Why Demand Curve Slopes Downwards?

Price has an inverse relationship with demand leads the demand curve to slope downwards. The demand and supply curves are graphical expressions of the behaviors of a market following individual demands.

The managers use the demand graph to measure demand schedules and future consumption patterns in a competitive market. When they intersect the demand graph with a supply graph, they find equilibrium price on which equilibrium supply can maximize the profits. We know consumers are ready to pay equilibrium price for equilibrium supply which can be produced without any surplus or shortage.

The obvious reason behind demand graph sloping downward is an inverse relationship between demand and price. The price is displayed at Y-axis and demand at X-axis. When we draw a demand graph, we show that consumers purchase more on a decrease in price, less on the increase. Besides this underlying assumption, the economists agree on some other reasons as well which forces the demand curve to slope downwards including income effect, substitution effect, number of consumers, the law of diminishing marginal utility and multiple uses of goods.

Income Effect

With a decrease in the price of a product, the consumers can purchase more goods. Whatever money he saves from the purchase of that particular good is considered an increase in his real income. This adds up to his purchasing power as well. Now he can buy more quantity of the same product or allocate than he was used to doing previously. When the price of a product increases, the real income of the consumer's decreases and they will purchase less of its less quantity. This phenomenon is called income effect, and when we put it in graphical expression, we find demand curve slopping downwards. J.R. Hicks and Allen support this point of view.

Substitution Effect

When the price of a product decreases, the consumers shift their resources to this product. This results in less consumption of the price substitutes. This phenomenon is called a substitution effect. J.R. Hicks, Allen, and other modern economists take substitution effect as one of the reasons behind demand curve slopping downwards.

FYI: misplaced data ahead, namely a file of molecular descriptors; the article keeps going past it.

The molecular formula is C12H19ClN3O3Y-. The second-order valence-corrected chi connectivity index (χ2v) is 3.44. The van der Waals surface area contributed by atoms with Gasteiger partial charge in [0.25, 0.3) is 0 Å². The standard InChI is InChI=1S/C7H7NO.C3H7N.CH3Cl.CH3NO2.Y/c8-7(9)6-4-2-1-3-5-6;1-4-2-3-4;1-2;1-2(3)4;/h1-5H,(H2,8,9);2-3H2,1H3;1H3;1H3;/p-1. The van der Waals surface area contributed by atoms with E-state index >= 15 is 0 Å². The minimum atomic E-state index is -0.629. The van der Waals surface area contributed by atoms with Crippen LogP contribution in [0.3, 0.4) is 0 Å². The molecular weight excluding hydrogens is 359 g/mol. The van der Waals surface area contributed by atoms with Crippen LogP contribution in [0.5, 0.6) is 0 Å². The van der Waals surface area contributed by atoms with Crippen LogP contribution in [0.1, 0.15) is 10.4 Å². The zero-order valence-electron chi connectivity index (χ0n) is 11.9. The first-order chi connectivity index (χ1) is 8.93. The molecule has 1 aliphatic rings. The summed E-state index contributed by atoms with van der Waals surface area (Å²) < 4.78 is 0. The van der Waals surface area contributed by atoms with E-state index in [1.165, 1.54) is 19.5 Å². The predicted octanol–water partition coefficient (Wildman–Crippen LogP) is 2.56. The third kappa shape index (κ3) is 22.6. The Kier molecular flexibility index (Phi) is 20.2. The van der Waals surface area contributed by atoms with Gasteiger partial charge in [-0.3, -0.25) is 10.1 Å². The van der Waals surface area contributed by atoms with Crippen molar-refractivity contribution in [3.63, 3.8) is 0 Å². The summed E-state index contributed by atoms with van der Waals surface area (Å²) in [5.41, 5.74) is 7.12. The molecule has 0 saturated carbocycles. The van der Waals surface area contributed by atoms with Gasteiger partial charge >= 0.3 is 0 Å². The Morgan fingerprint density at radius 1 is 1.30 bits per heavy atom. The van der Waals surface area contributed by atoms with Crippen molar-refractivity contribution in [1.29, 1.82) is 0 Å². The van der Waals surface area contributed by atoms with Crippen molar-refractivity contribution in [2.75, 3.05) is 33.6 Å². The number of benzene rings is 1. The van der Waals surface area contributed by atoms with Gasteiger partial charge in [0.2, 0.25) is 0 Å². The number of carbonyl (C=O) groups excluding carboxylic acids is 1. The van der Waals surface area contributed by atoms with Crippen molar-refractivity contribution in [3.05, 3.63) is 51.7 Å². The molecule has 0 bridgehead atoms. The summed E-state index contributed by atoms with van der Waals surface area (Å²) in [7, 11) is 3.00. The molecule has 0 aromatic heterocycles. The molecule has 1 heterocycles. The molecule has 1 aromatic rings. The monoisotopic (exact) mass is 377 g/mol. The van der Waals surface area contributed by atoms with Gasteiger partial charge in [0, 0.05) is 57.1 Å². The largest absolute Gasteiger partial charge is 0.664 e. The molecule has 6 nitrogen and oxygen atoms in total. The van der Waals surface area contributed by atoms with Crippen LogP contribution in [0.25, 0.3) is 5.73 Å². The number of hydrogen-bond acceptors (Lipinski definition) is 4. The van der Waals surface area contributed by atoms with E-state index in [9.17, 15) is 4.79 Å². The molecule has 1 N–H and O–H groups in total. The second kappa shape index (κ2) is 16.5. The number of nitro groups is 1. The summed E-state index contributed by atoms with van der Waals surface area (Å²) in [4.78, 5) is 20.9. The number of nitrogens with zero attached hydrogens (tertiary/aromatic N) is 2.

Number of Consumers

When the price of a product goes down the number of consumers of that product rises. Similarly, when the price of a product goes up, the consumers shift towards cheaper substitutes. The number of consumers impacts the demand graph and make curve slope downwards.

Law of Diminishing Marginal Utility

Consumption of products provides satisfaction. However, this satisfaction or utility decreases with every next unit of the item to be consumed. It is called the law of diminishing marginal utility.

To simplify the idea suppose you are fasting. In the evening when you take the first sip of water it is the most satisfying. However, every next sip loses its utility, and after taking a couple of glasses of water, you no more need water. Eventually, the utility falls to zero.

Talking in terms of price, if you have to pay from 1-10 dollars for every sip of water as a unit you will be ready to pay $10.00 for the first sip. However, as you continue drinking more water, a time will come when you will not be ready to pay a single penny for the next sip. The utility of water diminishes with every sip.

Due to the phenomenon of the law of diminishing marginal utility, the demand curve slopes downwards.

Multiple Uses of Goods

Some economists suggest that if a product has many uses and its price falls, the consumers shall continue to purchase more of that product for other purposes besides the basic one. It has been observed that when a subsidy is offered on flour in Pakistan, the consumers continue purchasing it their basic needs are satisfied. They are buying it to replace a bit costlier fodder for animals. This kind of attitude shows that when price decreases, the people purchase more of that product not only for their own consumption but also for other uses.

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When price increases demand decreases the law is not right in all times in pres condition  Not rated yet
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